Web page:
Selling costs: Broker commissions, title insurance, legal fees, advertising costs, administrative costs, and inspection fees are all considered selling costs and currently may be used to reduce one’s taxable capital gain by the amount of the selling costs.

Refinanced mortgage points: They may be deductible, but not all at once. Homeowners who refinance may be able to immediately write off the balance of the old points and begin to amortize the new points. Interest paid on a home equity loan or similar line of credit may also be deducted.

Points/origination fees: On a home loan, if points or origination fees are paid during the purchase of a home, they are currently generally tax-deductible for the year in which they were paid.

Repairs/remodels: Qualifying capital improvements may be able to be deducted, including costs of a new roof, fence, swimming pool, garage, porch, built-in appliances, insulation, heating or cooling systems and landscaping.

Relocation expenses: If you move because of a new job, you may be able to deduct some of your moving costs. To qualify for these deductions, you must meet several IRS requirements, including that your new job is at least 50 miles farther from your old home than your previous job. Moving-cost deductions can include travel or transportation costs, lodging expenses, and fees for storing your household goods.

Property taxes: Currently deductible from your income. If you have an impound or escrow account, you can’t deduct the money held for property taxes until the money is actually used to pay your property taxes. City or state property tax refund reduces your federal deduction by an equal amount.

First-time buyer credit: For those buyers who took advantage of this credit within the past two years, remember that if within 36 months of the date of purchase, the property is no longer used as your principal residence, you are required to repay the credit.

Another important tip for those moving into a new home is to make sure you update your address with the IRS and the U.S. Postal Service to ensure you receive refunds or correspondence from the IRS.

Tax laws change every year, and certain tax deductions become available while others phase out. Speak with a professional tax consultant about these and other considerations.

 

Do Downtown Salt Lake City Like A Local

By Berkshire Hathaway HomeServices Utah Properties
Feb 28, 2016

1258706.SLCNightSkyline1-smHome of the recently dubbed “Silicon Slopes” (IT, software development, hardware manufacturing, and research firms along the Wasatch Front), Salt Lake City is a pretty big deal. The Downtown area offers a plethora of entertainment, culture and diversion for every lifestyle and interest. Explore Salt Lake City and find out why YOU love it.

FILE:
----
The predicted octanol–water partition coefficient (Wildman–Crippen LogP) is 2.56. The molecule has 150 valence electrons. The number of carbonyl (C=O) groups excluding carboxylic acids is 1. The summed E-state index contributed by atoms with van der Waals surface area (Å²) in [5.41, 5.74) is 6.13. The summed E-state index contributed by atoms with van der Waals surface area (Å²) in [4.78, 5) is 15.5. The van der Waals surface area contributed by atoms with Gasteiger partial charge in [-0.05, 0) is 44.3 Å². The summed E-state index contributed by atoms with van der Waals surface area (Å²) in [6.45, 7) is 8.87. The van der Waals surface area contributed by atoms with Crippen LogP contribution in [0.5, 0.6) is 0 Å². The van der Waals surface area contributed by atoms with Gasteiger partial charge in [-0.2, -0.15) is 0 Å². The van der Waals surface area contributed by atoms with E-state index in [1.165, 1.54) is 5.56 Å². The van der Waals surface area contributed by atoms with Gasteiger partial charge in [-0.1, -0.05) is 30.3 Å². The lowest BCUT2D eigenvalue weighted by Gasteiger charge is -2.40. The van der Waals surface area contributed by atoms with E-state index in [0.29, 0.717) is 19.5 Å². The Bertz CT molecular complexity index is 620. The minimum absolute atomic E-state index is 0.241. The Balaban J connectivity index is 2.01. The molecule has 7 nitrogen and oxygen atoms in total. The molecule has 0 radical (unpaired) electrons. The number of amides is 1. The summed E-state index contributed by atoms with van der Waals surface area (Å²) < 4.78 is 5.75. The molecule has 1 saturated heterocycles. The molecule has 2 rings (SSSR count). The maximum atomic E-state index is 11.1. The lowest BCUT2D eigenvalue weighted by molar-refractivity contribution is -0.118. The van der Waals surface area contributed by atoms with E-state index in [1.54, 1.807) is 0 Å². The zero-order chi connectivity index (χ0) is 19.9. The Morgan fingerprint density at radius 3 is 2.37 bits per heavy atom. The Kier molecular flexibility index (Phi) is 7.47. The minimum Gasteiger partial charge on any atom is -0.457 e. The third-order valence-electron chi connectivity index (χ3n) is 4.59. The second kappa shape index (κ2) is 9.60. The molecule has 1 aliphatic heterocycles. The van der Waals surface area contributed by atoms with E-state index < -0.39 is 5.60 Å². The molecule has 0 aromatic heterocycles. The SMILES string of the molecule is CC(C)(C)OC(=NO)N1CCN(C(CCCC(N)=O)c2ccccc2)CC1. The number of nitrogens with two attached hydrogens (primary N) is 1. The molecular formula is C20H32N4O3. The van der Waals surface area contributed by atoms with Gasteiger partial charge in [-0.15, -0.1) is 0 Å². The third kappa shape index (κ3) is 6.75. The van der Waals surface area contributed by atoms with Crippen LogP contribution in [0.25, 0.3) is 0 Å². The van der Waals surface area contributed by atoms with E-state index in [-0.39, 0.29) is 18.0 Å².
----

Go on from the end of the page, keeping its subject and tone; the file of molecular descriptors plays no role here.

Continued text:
Getting Around

On Foot

The downtown area of Salt Lake City is very pedestrian friendly and the grid layout of the streets makes it easy to navigate.

Public Transportation

Within the downtown area, UTA allows passengers to ride both the bus and the train at no cost: The “free fare zone” is the area within the State Capitol to the north, 200 East, 500 South and Salt Lake Central Station to the west.

Car

The city’s grid layout and ample parking places make navigating downtown by car easy.

Places

Temple Square

The three-block plaza presents nearly 20 attractions related to the Church of Jesus Christ of Latter-day Saints. Anchored by the majestic Salt Lake Temple and other fascinating buildings like the expansive Tabernacle and the Gothic-style Assembly Hall. Stroll through scenic gardens and past the gurgling fountains.

Abravanel Hall

Home of the Utah Symphony & Opera and host to many other concerts. The excellent acoustics are praised by musical experts as among the finest of any modern concert hall.

Capitol Theatre

A landmark in downtown Salt Lake since 1913, it is known today for its elegant turn-of-the-century architecture and serves as the home for Ballet West, Utah Opera, Children’s Dance Theatre, and Broadway Across America–Utah.

Rose Wagner Performing Arts Center

With its three theatres, studio spaces, permanent art installations, and rotating art gallery, the Rose Wagner Performing Arts Center is a performance hub for Salt Lake’s artists and performing arts companies.

The City Library Plaza

The 240,000-square-foot library features a 6-story walkable curving wall and a rooftop garden. Inside are shops and a cafe at ground level and reading galleries above, with spiraling fireplaces on 4 levels, abundant natural light, and magnificent views. The plaza has a reflecting pool and fountain.

The Leonardo at Library Square

The Leonardo has created an innovative, dynamic space that ignites the imagination of visitors of all ages and inspires them to see the world in a new way.

Gallivan Center

The Gallivan Center features an expanded grassy amphitheater, a huge ice rink, a unique array of art projects and a two-story, copper finished, banquet, party and meeting facility.

Clark Planetarium

10,000 square feet of free exhibits and the Orbital ATK 3D IMAX® Theatre or Hansen Dome Theatre.